The man-of-the-moment on Border Community, Nathan Fake, was up next for a live set, so there was a good chance that the dance bug would spread. It proved to be a great spectacle. The Englishman undulated zealously over his laptop as he pushed out a peak time destruction spree of techno and twisted electronic arrangements. After Holden's more challenging outing, Nathan Fake chose to drop everything with the floor firmly in mind. It certainly more high octane than would be expected from his latest album's more shoe-gazing material. The End really felt like it was starting to peak at this point, and the crowd became a heaving mass of raised hands and juddering bodies. Dancing in certain areas, however, proved very difficult due to the constant need to get-the-fuck out of the way for other people (and sometimes wasted, staggering ones) sprawling past you. This was unfortunately a location that Beat Factor ended up in the final stretch of Fake's set. To escape this madness before Ellen Alien's headliner, a breather was taken in the now packed but still comforting atmosphere of the good old lounge again. With Hebden still manning the decks with authority, he was proving to be one of the evening's highlights.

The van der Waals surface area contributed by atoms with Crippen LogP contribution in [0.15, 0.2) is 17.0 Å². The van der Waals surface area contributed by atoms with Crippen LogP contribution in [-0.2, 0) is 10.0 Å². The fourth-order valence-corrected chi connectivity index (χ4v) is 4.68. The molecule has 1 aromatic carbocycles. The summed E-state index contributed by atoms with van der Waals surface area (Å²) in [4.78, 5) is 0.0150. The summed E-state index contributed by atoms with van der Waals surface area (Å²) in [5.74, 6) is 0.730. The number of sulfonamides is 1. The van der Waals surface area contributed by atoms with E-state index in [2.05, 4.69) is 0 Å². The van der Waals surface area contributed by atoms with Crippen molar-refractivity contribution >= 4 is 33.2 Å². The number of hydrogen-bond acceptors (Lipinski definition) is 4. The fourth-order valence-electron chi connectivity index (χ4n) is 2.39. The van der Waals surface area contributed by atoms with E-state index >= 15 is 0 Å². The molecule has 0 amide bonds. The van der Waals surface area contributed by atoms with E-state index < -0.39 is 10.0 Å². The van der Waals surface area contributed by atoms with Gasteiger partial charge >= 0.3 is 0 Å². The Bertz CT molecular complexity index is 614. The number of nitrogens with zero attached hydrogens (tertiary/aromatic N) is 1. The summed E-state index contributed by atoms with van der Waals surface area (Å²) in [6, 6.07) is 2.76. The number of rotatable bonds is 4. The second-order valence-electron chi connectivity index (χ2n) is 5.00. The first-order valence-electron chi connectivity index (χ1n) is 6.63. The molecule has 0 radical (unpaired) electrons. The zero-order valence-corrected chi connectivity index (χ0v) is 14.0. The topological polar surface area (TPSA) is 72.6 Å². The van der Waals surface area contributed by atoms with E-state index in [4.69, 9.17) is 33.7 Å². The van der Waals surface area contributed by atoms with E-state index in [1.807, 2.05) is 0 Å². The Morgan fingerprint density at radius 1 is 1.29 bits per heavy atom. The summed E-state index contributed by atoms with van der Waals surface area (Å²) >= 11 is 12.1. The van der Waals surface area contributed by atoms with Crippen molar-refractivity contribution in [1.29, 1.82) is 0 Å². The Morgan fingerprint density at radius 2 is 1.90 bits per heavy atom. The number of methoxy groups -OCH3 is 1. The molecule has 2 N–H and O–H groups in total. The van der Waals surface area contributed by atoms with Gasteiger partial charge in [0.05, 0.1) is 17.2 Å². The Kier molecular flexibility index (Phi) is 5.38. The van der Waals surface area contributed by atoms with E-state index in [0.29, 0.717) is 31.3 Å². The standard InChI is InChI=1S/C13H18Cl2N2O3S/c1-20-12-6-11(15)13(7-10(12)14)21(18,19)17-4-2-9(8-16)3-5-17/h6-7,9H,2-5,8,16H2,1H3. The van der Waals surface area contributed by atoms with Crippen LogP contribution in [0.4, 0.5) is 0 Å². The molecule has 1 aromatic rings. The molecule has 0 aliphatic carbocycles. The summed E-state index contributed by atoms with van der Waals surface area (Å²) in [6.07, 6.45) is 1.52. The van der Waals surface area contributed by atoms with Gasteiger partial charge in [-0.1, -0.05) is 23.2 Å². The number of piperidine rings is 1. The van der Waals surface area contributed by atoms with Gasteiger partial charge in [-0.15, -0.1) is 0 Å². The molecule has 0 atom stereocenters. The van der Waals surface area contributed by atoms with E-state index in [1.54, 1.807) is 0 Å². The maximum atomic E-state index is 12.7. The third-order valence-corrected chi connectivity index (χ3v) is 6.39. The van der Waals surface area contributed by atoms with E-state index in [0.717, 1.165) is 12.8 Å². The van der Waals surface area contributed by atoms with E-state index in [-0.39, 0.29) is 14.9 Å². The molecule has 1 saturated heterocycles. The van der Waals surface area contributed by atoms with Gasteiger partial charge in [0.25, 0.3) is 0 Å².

A two and a half hour slot was allocated to arch Berlin techno mistress Ellen Alien, and the musical template was given a heightened dose of power. The bpitch control First Lady treated revellers to a searing collection of electro-tinged carnage and deep, driving house which fully embraced the sonic sparkle and detachment from reality cultivated on Bpitch and Border respectively. A picture of both concentration and vigour throughout, Alien seductively guided the crowd through the clubs witching hour with tight crowd control, laying the foundations for the entire cast of the evening to take to the decks for a back to back marathon. Kieran 'Four Tet' Hebden, Avus, James Holden, Nathan Fake and Ellen Alien were on rotation; Belter. Reverb soaked flickers, glitchy rhythms and a myriad of individualist techno hip swingers resonated through the tunnels as each artist took their turn to see off Border Community at The End. Despite only having a mere two years residency at the venue, this label party rapidly established itself as a mainstay of the clubs attractions. It certainly wasn't hard to see why. The eclecticism and forward thinking nature of the imprint was done justice by the night's players and Beat Factor feels safe to say that nobody will have left disappointed.
With an array of farewell bashes in the pipeline; including more nutty Ibiza hedonism at Circo Loco, the clubs 13th birthday and Minus with Richie Hawtin and Loco Dice; The End is giving a 21 gun salute to its musical past right up to January. This consummate drawing of the final curtain on one of the venues most popular shindigs was a great taste of what's to come as dance heads across the board get the last mileage out of those legendary tunnels.
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December 2, 2008 at 8:11 PM CET